Scouring through model railway magazines and attending local exhibitions, I began to acquire a few loco kits to fit Grafar chassis and also resorted to kit bashing to make other classes of locos. For example a Grafar 'Castle' could be converted to a 'Star' and the 'Hall' to a 'Saint', albeit not accurate but very passable in such a small scale. Above all I wanted a King and 'The Great Bear'. As no kit or proprietary model was available with the correct size boiler and fire box to modify, I tried my hand at scratch building starting with 'The Great Bear'.


This white elephant, Britain's first Pacific designed by Churchward in 1908 was the largest locomotive to run on British Metals until 20 years later when Gresley produced his first Pacific. It was essentially a 'Star' with a greatly increased boiler and could only run on the Paddington to Bristol main line due to its weight. The fact that the motion was a 'Star' I could build it on a Grafar Castle chassis. Constructed of brass tube and strip and the odd bit of plasticard it was not as difficult as I first thought. Regretfully I did not photograph any stages of its construction but made amends for that when I started on 6000 'King George V'. The most taxing thing here was the design of the bogey. The prototype bogey had had outside frames on the leading wheels and inside frames on the trailing wheels to clear the outside cylinders. For the model to look like a 'King' it had to be the same, similar to 'The Great Bear' the running plate had to fit on a Grafar 'Castle' chassis. It also had to have the bell on the buffer beam commemorating its trip to America in 1927 with William Stannier at the Centenary of the Baltimore and Ohio Railroad.

Locomotive Stock

Graham Farish 4-6-0 Winchester Castle 5042 Re-numbered 5069 Isambard Kingdom Brunel
Graham Farish 4-6-0 Winchester Castle 5042 Modified to 4000 North Star
Graham Farish 4-6-0 Raveningham Hall 6960 Renumbered 4996 Eden Hall
Graham Farish 4-6-0 Raveningham Hall 6960 Modified to 2924 Saint Helena
Graham Farish 4-6-0 Castle Chassis Scratch built 111 The Great Bear 4-6-2
Graham Farish 4-6-0 Castle Chassis Scratch built 6000 King George V 4-6-0
Graham Farish 4-6-2 6104  
Graham Farish 0-6-0 5788 Chassis White Metal Kit 0-6-0 2251
Graham Farish 4-4-0 4P Chassis White Metal Kit 4-4-2 County Tank 2235
Graham Farish 2-8-0 8F Chassis Modified - Gem White Metal Kit 2800 Class No. 2840 2-8-0
Graham Farish 0-6-2 5788 Chassis Modified - White Metal Kit 5600 Class No. 5607 0-6-2
Graham Farish 0-6-0 5788  
  2-6-0 2600 Scratch Built Outside Crank Aberdare No. 2632
Langley Miniature Models 1400 Class No. 1437 White Metal & Etched Brass Auto Trailer Car powered by Graham Farish HST chassis in trailer car.
Langley Miniature Models Steam Rail Motor Much modified power chassis of unknown make.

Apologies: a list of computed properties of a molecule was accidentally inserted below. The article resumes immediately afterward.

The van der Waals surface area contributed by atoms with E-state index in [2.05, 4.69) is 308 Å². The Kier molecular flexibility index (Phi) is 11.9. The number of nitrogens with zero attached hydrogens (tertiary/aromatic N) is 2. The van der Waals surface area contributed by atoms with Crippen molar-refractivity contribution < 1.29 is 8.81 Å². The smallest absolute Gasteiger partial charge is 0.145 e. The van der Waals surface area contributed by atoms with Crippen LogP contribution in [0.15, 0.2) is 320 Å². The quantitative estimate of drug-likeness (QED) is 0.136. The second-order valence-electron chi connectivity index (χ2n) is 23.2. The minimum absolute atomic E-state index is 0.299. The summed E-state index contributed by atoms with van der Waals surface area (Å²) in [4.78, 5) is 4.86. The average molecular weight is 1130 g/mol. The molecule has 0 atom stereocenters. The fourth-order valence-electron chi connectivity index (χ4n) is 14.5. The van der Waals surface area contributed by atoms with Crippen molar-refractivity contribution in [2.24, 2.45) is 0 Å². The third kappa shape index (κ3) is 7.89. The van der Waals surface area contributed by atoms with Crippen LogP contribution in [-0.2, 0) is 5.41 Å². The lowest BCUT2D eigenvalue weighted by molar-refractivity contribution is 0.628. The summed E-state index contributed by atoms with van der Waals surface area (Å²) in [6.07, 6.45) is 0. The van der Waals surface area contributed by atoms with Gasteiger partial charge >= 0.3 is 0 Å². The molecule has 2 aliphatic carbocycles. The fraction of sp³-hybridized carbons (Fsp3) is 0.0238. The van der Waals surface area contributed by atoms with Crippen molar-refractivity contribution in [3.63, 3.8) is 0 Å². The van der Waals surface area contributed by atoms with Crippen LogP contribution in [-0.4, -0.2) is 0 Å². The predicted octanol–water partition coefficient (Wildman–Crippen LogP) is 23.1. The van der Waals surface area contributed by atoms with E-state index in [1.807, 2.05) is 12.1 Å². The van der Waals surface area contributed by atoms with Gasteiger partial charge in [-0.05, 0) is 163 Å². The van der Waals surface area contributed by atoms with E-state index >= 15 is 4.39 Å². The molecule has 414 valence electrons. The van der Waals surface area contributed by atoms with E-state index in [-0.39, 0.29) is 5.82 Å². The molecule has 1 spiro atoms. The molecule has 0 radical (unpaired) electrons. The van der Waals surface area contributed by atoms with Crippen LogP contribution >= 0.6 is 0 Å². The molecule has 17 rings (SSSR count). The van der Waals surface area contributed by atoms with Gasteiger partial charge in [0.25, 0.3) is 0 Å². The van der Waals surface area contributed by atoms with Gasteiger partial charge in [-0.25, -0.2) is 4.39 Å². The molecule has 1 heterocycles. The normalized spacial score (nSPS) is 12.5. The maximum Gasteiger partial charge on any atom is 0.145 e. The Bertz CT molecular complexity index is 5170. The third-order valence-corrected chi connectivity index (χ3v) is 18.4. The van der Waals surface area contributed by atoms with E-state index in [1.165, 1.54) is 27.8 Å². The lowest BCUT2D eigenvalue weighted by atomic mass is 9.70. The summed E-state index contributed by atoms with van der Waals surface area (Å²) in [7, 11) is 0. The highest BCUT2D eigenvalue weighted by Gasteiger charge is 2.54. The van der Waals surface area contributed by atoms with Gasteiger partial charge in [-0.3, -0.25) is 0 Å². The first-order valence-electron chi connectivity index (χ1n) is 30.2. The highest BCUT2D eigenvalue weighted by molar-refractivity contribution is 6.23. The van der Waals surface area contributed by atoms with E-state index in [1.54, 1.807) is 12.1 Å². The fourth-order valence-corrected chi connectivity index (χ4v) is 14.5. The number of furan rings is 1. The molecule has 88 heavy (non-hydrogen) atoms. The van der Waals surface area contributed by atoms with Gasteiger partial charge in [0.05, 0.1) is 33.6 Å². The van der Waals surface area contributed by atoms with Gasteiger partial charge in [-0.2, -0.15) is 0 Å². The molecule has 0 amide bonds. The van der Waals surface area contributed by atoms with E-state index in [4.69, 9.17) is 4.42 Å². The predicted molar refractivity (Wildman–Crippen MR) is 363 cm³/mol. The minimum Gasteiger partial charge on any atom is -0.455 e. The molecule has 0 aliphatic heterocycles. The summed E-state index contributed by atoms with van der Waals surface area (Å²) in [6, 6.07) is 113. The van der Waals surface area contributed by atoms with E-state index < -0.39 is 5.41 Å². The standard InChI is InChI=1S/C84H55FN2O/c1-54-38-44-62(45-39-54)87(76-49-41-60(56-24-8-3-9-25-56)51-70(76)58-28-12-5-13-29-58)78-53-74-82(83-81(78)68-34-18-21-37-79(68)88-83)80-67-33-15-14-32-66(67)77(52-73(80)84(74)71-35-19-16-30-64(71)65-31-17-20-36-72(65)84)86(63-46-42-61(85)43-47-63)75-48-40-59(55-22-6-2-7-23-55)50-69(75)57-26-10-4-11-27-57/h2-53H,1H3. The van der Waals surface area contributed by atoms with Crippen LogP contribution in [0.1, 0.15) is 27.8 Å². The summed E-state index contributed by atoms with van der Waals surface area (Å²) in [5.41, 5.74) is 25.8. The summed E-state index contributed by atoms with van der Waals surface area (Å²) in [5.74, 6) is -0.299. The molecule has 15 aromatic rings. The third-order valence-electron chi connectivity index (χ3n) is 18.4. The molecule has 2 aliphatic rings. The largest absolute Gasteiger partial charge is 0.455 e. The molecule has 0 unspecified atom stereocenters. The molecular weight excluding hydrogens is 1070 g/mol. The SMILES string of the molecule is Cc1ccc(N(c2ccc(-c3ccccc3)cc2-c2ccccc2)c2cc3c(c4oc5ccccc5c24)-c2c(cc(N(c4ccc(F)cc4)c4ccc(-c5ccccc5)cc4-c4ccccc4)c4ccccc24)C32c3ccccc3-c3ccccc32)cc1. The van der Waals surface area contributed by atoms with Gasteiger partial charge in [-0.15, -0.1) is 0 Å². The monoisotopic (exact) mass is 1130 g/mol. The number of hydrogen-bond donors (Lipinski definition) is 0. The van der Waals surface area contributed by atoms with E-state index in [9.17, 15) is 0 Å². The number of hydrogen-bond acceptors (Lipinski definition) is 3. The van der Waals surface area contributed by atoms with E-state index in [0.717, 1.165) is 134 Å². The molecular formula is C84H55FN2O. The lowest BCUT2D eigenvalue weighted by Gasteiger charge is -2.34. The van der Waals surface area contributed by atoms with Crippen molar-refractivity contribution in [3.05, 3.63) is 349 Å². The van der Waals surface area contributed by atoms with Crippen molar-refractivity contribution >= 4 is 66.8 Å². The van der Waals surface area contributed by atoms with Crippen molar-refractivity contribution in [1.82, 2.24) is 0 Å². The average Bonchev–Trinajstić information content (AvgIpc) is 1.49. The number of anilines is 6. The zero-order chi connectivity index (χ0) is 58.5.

When I first started this project in 1990 I was ambitious to have one locomotive of each class between the years 1920 to 1948 pre-nationalisation running on the Great Western
Railway with the addition a relic of the Victorian era, A Dean Steam Rail Motor. This ungainly looking machine when ambling along at a slow pace and stopping at every station,
 halt and lamp post has an appeal which I can not explain other than to say that a century ago the pace of travel was more sedate than to days quest for speed.
The fact that there were 33 classes of loco's running all over the system soon brought home the feasibility of my ambition as a non starter.

My layout was far to small to run, let alone house such a large number. To my knowledge all of the manufactures of N gauge GWR steam outline ready to run engines only amounted
to about eight. There are of course manufactures who produce cast white metal body kits which run on proprietary chassis which are a great help but still a long way short of 33.
Because of G.J.Churchward's far sightedness of standardising all of the components of his locomotives, which no other railway did, not only did he save the the company a lot of
money in tooling costs he could design and build locomotives of any required tractive effort to suit the traffic needs simply by using different combinations of boiler size, piston
diameter and length and wheel sizes. Even so, at a board meeting he was once asked by the Chairman of the board, Sir Felix Pole Why his engines cost nearly twice as much to
build as other railways --- he replied " because one of my locomotives can pul two of their 'bloody' things backwards".

The only CME to make a non standard part was Collett who succeeded Churchward and that was because the Southern Railway brought out their 'Lord Nelson' class which they
claimed to be the most powerful 4-6-0 in the world which hither to had been Collett's 'Castle Class'. The GWR board wanted the tile back and instructed Collett to build a more
powerful 4-6-0. The outcome was the 'King Class' but he could only do it by reducing the driving wheels standard 6ft -81/2 to 6ft 6ft 6in diameter to achieve the 40,300 tractive
effort to far exceed the 'Lord Nelsons' They remained the most powerful 4-6-0 until the demise of steam His foresight enabled GWR N gauge enthusiasts to resort to 'kit bashing'
and modifying RTR models into different classes and scratch build models to run on proprietary chassis. To date my locomotive stock stands at 21. Five of which have been chipped
 for DCC running, the remainder will be in the fullness of time and money.

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